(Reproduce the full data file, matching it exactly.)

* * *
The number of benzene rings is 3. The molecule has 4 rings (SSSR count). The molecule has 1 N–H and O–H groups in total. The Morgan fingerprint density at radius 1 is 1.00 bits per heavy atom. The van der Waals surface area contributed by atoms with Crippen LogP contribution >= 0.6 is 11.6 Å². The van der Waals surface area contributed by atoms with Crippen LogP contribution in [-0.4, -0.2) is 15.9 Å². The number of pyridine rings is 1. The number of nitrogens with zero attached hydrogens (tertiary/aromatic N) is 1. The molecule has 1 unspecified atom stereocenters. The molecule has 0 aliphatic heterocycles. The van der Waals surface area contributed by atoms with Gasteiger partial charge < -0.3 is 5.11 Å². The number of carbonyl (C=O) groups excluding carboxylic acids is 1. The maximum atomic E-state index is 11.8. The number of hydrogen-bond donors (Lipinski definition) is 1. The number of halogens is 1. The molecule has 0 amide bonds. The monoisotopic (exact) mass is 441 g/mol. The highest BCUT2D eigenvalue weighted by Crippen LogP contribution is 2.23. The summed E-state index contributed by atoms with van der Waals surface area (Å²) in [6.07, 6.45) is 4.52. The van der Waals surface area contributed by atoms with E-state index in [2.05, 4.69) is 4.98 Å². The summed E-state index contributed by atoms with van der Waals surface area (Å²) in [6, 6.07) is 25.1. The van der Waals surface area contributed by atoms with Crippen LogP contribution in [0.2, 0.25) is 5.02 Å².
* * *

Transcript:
The number of benzene rings is 3. The molecule has 4 rings (SSSR count). The molecule has 1 N–H and O–H groups in total. The Morgan fingerprint density at radius 1 is 1.00 bits per heavy atom. The van der Waals surface area contributed by atoms with Crippen LogP contribution >= 0.6 is 11.6 Å². The van der Waals surface area contributed by atoms with Crippen LogP contribution in [-0.4, -0.2) is 15.9 Å². The number of pyridine rings is 1. The number of nitrogens with zero attached hydrogens (tertiary/aromatic N) is 1. The molecule has 1 unspecified atom stereocenters. The molecule has 0 aliphatic heterocycles. The van der Waals surface area contributed by atoms with Gasteiger partial charge < -0.3 is 5.11 Å². The number of carbonyl (C=O) groups excluding carboxylic acids is 1. The maximum atomic E-state index is 11.8. The number of hydrogen-bond donors (Lipinski definition) is 1. The number of halogens is 1. The molecule has 0 amide bonds. The monoisotopic (exact) mass is 441 g/mol. The highest BCUT2D eigenvalue weighted by Crippen LogP contribution is 2.23. The summed E-state index contributed by atoms with van der Waals surface area (Å²) in [6.07, 6.45) is 4.52. The van der Waals surface area contributed by atoms with E-state index in [2.05, 4.69) is 4.98 Å². The summed E-state index contributed by atoms with van der Waals surface area (Å²) in [6, 6.07) is 25.1. The van der Waals surface area contributed by atoms with Crippen LogP contribution in [0.2, 0.25) is 5.02 Å².